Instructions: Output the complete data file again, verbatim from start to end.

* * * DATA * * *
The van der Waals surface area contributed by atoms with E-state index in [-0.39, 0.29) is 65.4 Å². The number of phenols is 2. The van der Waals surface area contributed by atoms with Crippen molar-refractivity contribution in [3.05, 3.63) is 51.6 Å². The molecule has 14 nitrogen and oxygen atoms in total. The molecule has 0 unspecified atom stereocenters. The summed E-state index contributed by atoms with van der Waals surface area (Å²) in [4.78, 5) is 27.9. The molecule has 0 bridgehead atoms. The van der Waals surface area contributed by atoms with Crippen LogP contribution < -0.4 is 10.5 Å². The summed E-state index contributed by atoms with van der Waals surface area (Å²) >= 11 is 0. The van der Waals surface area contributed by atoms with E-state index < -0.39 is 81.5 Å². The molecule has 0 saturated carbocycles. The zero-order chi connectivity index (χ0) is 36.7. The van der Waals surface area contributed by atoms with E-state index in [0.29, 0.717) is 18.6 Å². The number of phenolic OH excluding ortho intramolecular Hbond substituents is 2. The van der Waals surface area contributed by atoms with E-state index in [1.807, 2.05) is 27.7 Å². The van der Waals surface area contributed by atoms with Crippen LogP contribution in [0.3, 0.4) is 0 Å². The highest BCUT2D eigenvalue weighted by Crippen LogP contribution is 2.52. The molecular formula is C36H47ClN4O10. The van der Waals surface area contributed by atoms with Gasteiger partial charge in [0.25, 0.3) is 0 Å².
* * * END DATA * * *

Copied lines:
The van der Waals surface area contributed by atoms with E-state index in [-0.39, 0.29) is 65.4 Å². The number of phenols is 2. The van der Waals surface area contributed by atoms with Crippen molar-refractivity contribution in [3.05, 3.63) is 51.6 Å². The molecule has 14 nitrogen and oxygen atoms in total. The molecule has 0 unspecified atom stereocenters. The summed E-state index contributed by atoms with van der Waals surface area (Å²) in [4.78, 5) is 27.9. The molecule has 0 bridgehead atoms. The van der Waals surface area contributed by atoms with Crippen LogP contribution < -0.4 is 10.5 Å². The summed E-state index contributed by atoms with van der Waals surface area (Å²) >= 11 is 0. The van der Waals surface area contributed by atoms with E-state index < -0.39 is 81.5 Å². The molecule has 0 saturated carbocycles. The zero-order chi connectivity index (χ0) is 36.7. The van der Waals surface area contributed by atoms with E-state index in [0.29, 0.717) is 18.6 Å². The number of phenolic OH excluding ortho intramolecular Hbond substituents is 2. The van der Waals surface area contributed by atoms with E-state index in [1.807, 2.05) is 27.7 Å². The van der Waals surface area contributed by atoms with Crippen LogP contribution in [0.3, 0.4) is 0 Å². The highest BCUT2D eigenvalue weighted by Crippen LogP contribution is 2.52. The molecular formula is C36H47ClN4O10. The van der Waals surface area contributed by atoms with Gasteiger partial charge in [0.25, 0.3) is 0 Å².